Unused distal ends of human internal mammary artery (IMA) were harvested during coronary artery bypass, from 12 patients, while samples of aorta were collected from 5 organ donors at the time of cardiac transplantation. Samples of IMA were used for characterisation of the inducibility of iNOS, while segments of aorta were used to study the interactions between the different cytokines. After harvesting, samples were placed in modified Tyrode's solution at 4°C, composition (mmol/l) NaCl 136.9, NaHCO3 11.9, KCl 2.7, NaH2PO4 0.4, MgCl2 2.5, CaCl2 2.5, glucose 11.1 and disodium EDTA 0.04. The tissue was transported to the laboratory immediately, dissected free of surrounding connective tissue under a surgical microscope and cut into segments 3 to 6 mm in length, depending on the total length of the original specimen. Segments of IMA or aorta were then placed in tissue culture medium (Dulbecco's modified Eagle's medium) containing 10% human AB serum, l-arginine (500 μmol/l), penicillin (100 U/ml) and streptomycin (100 μg/ml). Vessel segments were washed in fresh tissue culture medium for 5 minutes before commencing the experiment.

2.2 Tissue incubation

Vessel segments were placed in 2 ml of tissue culture medium in a 24 well plate. Tissues were incubated with tissue culture medium only, or with a combination of LPS (10 μg/ml), interleukin-1β (IL-1β) (5 U/ml), tumor necrosis factor-α (TNF-α) (10 U/ml) and interferon-γ (IFN-γ) (200 U/ml) (all from Sigma Chemical, UK). (The combination of all four agents together is referred to in the text as ‘cytomix’). In some experiments l-NG-monomethyl-arginine (l-NMMA) (100 μmol/l) (gift from Dr. Salvador Moncada, Cruciform Project, University College London, UK), a nitric oxide synthesis inhibitor, or cycloheximide, (1 μmol/l) (Sigma Chemical, UK), an inhibitor of protein synthesis, were added to the tissue samples prior to the incubation with LPS and/or the cytokines. Concentrations of cytokines used were determined from preliminary studies. In some experiments higher concentrations of IL-1β (100 U/ml), TNF-α (1000 U/ml) and of IFN-γ (400 U/ml) were tested and shown to give the same degree of induction as those employed in the study. The degree of iNOS induction, with respect to nitrite release, was similar in segments of IMA and aorta.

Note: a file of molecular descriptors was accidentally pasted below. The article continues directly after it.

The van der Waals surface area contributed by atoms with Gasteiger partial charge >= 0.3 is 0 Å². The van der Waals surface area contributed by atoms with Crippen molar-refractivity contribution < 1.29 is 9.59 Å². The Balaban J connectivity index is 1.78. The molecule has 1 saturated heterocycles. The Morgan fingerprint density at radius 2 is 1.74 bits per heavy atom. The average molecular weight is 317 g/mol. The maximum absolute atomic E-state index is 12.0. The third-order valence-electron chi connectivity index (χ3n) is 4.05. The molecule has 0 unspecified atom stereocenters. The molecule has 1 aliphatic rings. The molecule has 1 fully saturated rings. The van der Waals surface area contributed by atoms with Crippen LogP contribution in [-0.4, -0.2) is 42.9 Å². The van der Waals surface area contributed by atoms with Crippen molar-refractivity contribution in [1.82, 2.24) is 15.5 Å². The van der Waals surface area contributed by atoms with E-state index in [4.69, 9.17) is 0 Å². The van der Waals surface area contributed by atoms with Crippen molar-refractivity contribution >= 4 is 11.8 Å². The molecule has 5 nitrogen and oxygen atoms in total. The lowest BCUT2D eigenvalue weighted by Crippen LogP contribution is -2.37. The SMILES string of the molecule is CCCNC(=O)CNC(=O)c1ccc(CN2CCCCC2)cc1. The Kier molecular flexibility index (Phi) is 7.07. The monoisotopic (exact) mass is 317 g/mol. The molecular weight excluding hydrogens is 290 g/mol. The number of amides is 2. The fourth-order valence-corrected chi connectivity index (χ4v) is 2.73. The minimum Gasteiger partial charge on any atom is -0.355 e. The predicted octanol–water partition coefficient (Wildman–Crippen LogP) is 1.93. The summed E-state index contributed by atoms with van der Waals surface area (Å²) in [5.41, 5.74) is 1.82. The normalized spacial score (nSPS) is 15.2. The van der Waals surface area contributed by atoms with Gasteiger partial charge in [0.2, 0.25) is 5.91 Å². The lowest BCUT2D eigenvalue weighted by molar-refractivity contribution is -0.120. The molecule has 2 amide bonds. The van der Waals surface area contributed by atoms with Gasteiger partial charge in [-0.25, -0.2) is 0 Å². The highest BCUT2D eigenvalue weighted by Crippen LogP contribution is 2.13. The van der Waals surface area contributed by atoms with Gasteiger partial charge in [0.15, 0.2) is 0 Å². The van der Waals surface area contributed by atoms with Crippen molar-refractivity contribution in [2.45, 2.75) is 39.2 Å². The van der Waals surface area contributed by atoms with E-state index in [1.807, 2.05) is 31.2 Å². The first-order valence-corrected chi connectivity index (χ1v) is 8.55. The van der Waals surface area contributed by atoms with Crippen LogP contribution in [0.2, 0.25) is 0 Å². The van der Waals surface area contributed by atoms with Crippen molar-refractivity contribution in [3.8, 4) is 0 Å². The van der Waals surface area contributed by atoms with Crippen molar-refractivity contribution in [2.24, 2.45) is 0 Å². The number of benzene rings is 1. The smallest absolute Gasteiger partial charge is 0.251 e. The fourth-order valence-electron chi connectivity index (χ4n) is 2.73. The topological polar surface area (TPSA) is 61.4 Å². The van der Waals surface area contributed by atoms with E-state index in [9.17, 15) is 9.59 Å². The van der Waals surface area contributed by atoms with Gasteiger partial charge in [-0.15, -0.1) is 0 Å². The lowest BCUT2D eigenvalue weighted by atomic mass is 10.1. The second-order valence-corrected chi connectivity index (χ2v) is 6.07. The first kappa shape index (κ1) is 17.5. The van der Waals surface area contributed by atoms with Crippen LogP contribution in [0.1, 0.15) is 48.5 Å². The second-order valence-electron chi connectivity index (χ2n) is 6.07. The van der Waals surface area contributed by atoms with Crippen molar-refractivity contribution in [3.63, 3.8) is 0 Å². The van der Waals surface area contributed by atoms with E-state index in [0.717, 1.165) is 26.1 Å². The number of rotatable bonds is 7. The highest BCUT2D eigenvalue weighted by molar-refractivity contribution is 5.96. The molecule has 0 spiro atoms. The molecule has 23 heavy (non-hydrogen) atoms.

The 24 well plate was then placed in a 95% air/5% CO2 incubator at 37°C for 48 h. Tissue culture medium samples of 200 μl were removed 12, 24, 36 and finally 48 h after starting the incubation, placed in a sterile cryovial and frozen in liquid nitrogen until analysed. In some experiments vessel segments were fixed for immunocytochemistry or stored in liquid nitrogen for either mRNA extraction or measurement of NOS activity.

2.3 RNA extraction and preparation of cDNA

Total RNA was extracted from IMA samples according to the method of Chomczynski and Sacchi [24]. cDNA was prepared by reverse transcription of total RNA with AMV reverse transcriptase enzyme using Oligo (dT) as primer (Promega). After transcription at 42°C for 60 min the reaction mixture was denatured at 95°C for 5 min, chilled on ice and stored at −20°C until required for PCR amplification.

2.4 PCR analysis

A 2.5-μl aliquot of the cDNA mix was added to a 50 μl PCR reaction containing 20 μmol/l of each dNTP, 100 pmol/l of each primer, 1×PCR buffer and 1–1.5 mmol/l MgCl2 (1 mmol/l:-Glucose-6-phosphate dehydrogenase (GAPDH) and iNOS, 1.5 mmol/l eNOS). The MgCl2 concentration was titrated for each primer set. Samples were denatured at 94°C for 1 min, annealed at 58°C for 1 min and extended at 72°C for 1 min. This cycle was repeated 40 times and analyzed by staining with ethidium bromide after agarose gel electrophoresis of a 10-μl aliquot of the amplified product. Negative controls consisted of PCR reactions from which the cDNA was omitted and cDNA reactions from which reverse transcriptase enzyme was omitted. The identity of each product was verified by size. Size markers were the 100 base pairs (bp) ladder purchased from Life Technologies, Paisley, Scotland.

2.5 Oligonucleotide primers and probes

The oligonucleotide primers and probes used are listed below. Primers for iNOS, and GAPDH were synthesized in house from the published sequences [25–27].

iNOS (human hepatocyte): 5′ Primer 5′-ATT GAT CAG AAG CTG TCC C-3′; 3′ Primer 5′-GTA GAT TCT GCC GAG ATT TG-3′. The expected product size was 308 bp in length.

GAPDH (human liver): 5′ Primer 5′-TCA CCA TCT TCC AGG AGC GA-3′; 3′ Primer 5′-TCC TTG GAG GCC ATG TGG GC-3′. The expected product size was 763 bp in length.

2.6 Immunocytochemistry